|Robert Moskow, research analyst|
In the Jan. 16 reports, Robert Moskow, research analyst, wrote that the flood of Argentinian exports into the global markets eased recently, but they still hurt Bunge and ADM’s global oilseed margins and its grain exports out of the United States for the first two months of the year.
“We expect Bunge, ADM and other grain handlers to forecast below-normal agribusiness margins for 2018,” Moskow said. “The aggressive commitments they made to customers in 2017 to lock in volume ended up squeezing margins because the farmers delayed pricing their crops for so long. Attractive debt financing from the Argentine government gave the farmers more bargaining power than the grain handlers expected. For 2018, we expect the grain handlers to reduce risk (and reward) by cutting back on forward commitments to customers and buying more of their grain on a spot basis. This will make it more difficult to lock in attractive margins on a forward basis.”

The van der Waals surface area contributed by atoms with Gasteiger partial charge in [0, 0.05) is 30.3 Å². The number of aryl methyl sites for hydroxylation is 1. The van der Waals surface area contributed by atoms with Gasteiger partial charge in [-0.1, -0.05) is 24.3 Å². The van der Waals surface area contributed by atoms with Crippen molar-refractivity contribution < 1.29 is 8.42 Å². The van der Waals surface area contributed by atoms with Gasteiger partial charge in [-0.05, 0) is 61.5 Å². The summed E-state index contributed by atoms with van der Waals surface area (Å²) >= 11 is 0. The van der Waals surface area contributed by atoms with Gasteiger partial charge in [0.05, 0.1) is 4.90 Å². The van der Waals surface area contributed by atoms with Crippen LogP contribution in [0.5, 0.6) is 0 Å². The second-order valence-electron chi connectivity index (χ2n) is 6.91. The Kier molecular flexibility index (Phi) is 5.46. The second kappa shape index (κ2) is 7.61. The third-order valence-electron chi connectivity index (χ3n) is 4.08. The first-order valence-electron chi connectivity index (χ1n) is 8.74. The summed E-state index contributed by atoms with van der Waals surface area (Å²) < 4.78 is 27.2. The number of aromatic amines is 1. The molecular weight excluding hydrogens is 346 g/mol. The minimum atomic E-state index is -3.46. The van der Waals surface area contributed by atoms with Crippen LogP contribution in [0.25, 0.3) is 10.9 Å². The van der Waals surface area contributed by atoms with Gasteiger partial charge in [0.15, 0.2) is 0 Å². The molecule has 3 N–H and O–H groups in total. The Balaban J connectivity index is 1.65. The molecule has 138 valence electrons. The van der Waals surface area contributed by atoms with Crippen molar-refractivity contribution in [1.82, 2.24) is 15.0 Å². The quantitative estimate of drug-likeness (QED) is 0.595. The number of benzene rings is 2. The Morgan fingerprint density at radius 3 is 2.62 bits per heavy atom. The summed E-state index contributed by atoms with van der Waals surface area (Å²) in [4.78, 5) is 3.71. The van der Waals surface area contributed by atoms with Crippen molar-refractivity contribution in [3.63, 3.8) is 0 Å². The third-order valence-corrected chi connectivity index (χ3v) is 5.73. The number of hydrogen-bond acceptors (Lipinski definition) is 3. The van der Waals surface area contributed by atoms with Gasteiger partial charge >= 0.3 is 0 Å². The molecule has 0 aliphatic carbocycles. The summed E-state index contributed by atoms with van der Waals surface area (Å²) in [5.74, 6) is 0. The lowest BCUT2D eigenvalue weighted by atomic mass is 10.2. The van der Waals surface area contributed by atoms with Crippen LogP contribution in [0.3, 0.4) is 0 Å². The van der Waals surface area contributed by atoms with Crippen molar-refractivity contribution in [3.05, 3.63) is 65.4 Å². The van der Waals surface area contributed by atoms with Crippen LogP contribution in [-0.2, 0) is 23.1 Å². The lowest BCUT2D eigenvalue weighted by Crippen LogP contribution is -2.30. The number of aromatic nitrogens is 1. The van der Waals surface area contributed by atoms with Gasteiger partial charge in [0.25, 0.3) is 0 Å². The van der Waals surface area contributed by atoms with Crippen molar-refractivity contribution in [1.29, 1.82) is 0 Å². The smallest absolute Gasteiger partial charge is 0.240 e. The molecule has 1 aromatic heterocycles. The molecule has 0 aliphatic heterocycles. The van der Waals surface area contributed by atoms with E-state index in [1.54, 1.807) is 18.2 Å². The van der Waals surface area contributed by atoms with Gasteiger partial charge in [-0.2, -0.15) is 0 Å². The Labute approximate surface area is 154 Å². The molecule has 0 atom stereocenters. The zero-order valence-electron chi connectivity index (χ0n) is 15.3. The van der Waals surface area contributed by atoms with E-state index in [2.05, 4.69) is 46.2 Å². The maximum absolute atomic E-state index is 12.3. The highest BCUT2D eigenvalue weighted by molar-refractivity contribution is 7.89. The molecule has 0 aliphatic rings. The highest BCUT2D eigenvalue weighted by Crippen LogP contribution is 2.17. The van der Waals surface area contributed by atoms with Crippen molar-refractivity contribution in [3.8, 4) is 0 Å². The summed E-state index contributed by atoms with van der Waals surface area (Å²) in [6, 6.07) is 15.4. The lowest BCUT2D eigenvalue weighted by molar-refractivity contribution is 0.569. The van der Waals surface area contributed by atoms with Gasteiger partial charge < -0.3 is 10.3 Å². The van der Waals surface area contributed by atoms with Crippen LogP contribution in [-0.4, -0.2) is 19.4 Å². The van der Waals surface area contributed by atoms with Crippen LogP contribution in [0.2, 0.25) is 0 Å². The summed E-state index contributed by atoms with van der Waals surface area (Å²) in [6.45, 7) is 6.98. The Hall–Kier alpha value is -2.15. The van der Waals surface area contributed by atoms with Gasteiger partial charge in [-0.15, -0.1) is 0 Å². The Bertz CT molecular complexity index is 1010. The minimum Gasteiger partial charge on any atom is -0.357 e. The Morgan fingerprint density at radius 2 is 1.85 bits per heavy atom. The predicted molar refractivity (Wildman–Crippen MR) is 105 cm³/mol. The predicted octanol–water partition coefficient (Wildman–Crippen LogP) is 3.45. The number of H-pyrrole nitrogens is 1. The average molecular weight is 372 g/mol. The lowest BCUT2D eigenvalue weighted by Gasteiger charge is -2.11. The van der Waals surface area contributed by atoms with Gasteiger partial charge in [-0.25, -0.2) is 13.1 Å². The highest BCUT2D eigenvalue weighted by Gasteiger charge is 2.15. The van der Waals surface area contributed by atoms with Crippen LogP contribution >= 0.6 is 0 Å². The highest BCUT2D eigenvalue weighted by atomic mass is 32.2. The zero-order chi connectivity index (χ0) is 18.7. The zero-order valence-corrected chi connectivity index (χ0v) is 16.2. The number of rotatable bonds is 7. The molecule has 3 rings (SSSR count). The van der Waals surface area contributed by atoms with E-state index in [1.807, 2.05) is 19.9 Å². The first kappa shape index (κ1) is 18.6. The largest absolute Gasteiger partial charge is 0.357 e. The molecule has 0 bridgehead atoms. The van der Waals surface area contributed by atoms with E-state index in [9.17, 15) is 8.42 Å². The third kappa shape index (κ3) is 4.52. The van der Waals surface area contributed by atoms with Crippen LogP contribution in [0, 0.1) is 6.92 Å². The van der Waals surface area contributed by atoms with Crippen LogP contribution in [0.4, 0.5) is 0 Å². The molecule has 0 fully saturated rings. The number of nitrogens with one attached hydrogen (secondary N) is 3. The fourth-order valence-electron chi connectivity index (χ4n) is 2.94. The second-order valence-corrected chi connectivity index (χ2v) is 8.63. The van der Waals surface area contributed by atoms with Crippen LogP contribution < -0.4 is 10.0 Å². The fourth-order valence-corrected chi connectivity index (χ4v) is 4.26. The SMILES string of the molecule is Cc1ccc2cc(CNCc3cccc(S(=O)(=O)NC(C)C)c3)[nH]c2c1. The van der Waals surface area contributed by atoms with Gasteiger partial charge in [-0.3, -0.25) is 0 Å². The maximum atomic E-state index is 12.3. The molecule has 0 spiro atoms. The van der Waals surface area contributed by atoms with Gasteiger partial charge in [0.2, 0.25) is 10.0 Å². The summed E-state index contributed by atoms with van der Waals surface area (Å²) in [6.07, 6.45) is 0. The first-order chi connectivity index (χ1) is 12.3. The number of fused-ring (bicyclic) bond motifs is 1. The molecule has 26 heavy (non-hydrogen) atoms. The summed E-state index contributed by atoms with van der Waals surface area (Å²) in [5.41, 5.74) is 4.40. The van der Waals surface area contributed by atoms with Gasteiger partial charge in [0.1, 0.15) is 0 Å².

Credit Suisse lowered its fourth-quarter EPS for Bunge to $1.30, which compares with an industry consensus of $1.53, and its 2018 EPS to $4.50, which compares with a consensus of $4.70.
“In our view, the worse it gets for Bunge fundamentally in 2018, the higher the probability of the board opening the door for a strategic acquirer,” Moskow said. “The standstill agreement with Glencore will expire ‘early in 2018’ according to the Wall Street Journal. We would not be surprised to see Glencore make a more formal overture soon after Bunge releases results on Feb. 13.”